Arthur Goldstuck
4 minute read
16 Sep 2016
1:15 pm

Fitbit: Style added to technology, health metrics

Arthur Goldstuck

Fitbit story is fascinating and is about to enter its next phase as wearables graduate from mere utility to decoration.

Fitbit: Wearables graduate from mere utility to decoration.

It was a fashion show with a difference. Against the backdrop of the annual IFA consumer technology expo in Berlin, Fitbit chose a counterculture venue called Haubentaucher to show how its latest devices could be worn as both accessories and fitness devices.

Male and female models dressed in white outfits paraded along a temporary ramp built over a swimming pool, almost implying the devices would keep working if they fell into the water. The gadgets marked the next step in the evolution of the activity wrist band: the new Fitbit Flex 2 featured a removable tracker that could be slotted into a bracelet for the wrist or a pendant for the neck.

The potential was clear: the tracking component could be fitted into any clothing accessory or other wearable device. The bracelet and pendant were just the beginning. Fitbit also launched the Charge 2, the latest version of its market-leading activity band, with a larger screen that allows display of text messages.

It also features automatic sports tracking and “guided breathing” to help users regulate breathing and enhance relaxation. James Park, CEO and co-founder of Fitbit, added a buzz to the event by introducing the new devices. He has practically invented an industry by spotting what was missing in other inventions.

“I was very excited about the Nintendo Wii. I was really amazed at the way it made gaming something fun, active and positive,” Park said. “Families were getting off the couch. We thought, how do we capture that magic and put it in portable form?” He and co-founder Eric Friedman had less difficulty coming up with a solution than they had naming it, he admits.

“My co-founder and I were going through hundreds of names and variations. One day, I was just napping and I woke up and thought, ‘Hey, Fitbit!’ It just came out of the blue. Unfortunately, domain names were hard to come by. We reached out to the owner, who happened to live in Russia. We had an e-mail dialogue, asked how much do you want and he said $10 000. I said, how about $2 000? He replied okay, and we paid him via PayPal.”

Those were the easy bits. The next step, getting the product to market, is normally where even the coolest products fail. They chose the TechCrunch50 start-up conference to showcase their device.

The online publication that hosted the event, TechCrunch, described what was then a clip-on device in quaint terms: a wireless 3D pedometer and diet monitoring system that will cost $99 and connect online to upload activity levels and food intake.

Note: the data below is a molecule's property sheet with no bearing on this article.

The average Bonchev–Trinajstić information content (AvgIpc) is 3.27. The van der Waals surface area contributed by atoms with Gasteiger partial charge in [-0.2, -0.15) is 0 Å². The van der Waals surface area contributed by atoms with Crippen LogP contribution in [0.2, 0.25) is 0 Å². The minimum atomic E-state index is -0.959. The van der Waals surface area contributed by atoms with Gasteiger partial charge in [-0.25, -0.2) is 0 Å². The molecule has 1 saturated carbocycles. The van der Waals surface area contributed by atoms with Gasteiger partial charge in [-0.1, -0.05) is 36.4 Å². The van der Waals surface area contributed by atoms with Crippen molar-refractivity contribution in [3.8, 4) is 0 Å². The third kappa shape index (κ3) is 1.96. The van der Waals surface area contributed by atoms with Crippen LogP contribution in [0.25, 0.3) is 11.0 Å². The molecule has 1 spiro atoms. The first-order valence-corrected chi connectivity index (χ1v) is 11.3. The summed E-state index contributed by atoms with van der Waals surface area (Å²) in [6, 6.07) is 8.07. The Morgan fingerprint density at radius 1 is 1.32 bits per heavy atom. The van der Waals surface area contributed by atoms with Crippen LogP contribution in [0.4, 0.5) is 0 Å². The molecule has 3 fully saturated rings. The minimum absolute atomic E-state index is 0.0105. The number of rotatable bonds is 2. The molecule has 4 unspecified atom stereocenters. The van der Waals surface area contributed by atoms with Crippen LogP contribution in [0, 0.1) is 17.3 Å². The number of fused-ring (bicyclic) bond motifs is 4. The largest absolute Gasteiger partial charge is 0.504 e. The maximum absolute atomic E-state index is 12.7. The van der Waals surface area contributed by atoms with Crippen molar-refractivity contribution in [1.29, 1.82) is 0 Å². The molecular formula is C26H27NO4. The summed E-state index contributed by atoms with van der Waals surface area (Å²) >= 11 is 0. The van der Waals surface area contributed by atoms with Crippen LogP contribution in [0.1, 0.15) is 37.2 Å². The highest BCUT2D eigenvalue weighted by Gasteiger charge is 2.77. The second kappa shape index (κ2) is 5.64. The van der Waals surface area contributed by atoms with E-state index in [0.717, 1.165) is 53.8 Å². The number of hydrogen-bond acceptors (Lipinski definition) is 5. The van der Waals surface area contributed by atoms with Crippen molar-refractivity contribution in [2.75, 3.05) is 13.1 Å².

“I don’t think success was a given in the early days,” Park said. “When we announced our first product at TechCrunch 50, Eric asked how many pre-orders I expected. He said five. I said, that’s pessimistic, I expect 50. By the end of the day, we had a couple of thousand pre-orders.” It was exhilarating, but it was the kind of success that can land a start-up in deep trouble.

“We’d only raised $2 million in capital, pretty small for a hardware start-up. It forced us to be pretty efficient and mean. We were always cognisant of the fact that we couldn’t depend on capital markets for money and one of our primary goals was to get profits going.”

Eight years later, Fitbit presides over the two best-selling products in history in the category, the Flex and the Charge. Its attempt at a smartwatch, the Blaze, has been less successful, as it is perceived to compete directly with the far more popular Apple Watch.

But as far as Park is concerned, it is about offering more options. “We wanted to make the successors to our original products more motivating, so we added health metrics and made the devices more stylish. People are looking for more style from this category. The devices are also getting smarter as we gradually introduce more connectivity functionality,” Park said.

“For example, your cardio fitness level tells you how well your body is using oxygen. To get access to this technology before, you had to be a performance athlete and go to a lab and spend a lot of money. We’ve encapsulated this in a small digital format on your wrist.”

According to Park, Fitbit spends the largest proportion of its research and development budget on sensors and algorithms and plans to continue developing new sensors that will give people better metrics about their health. His ambition for Fitbit is not as immodest as it may seem, considering what it has already achieved: “It will be incredible if Fitbit is considered an integral part of people’s health journey, in the same way as people wouldn’t think of buying a car without a seatbelt today.”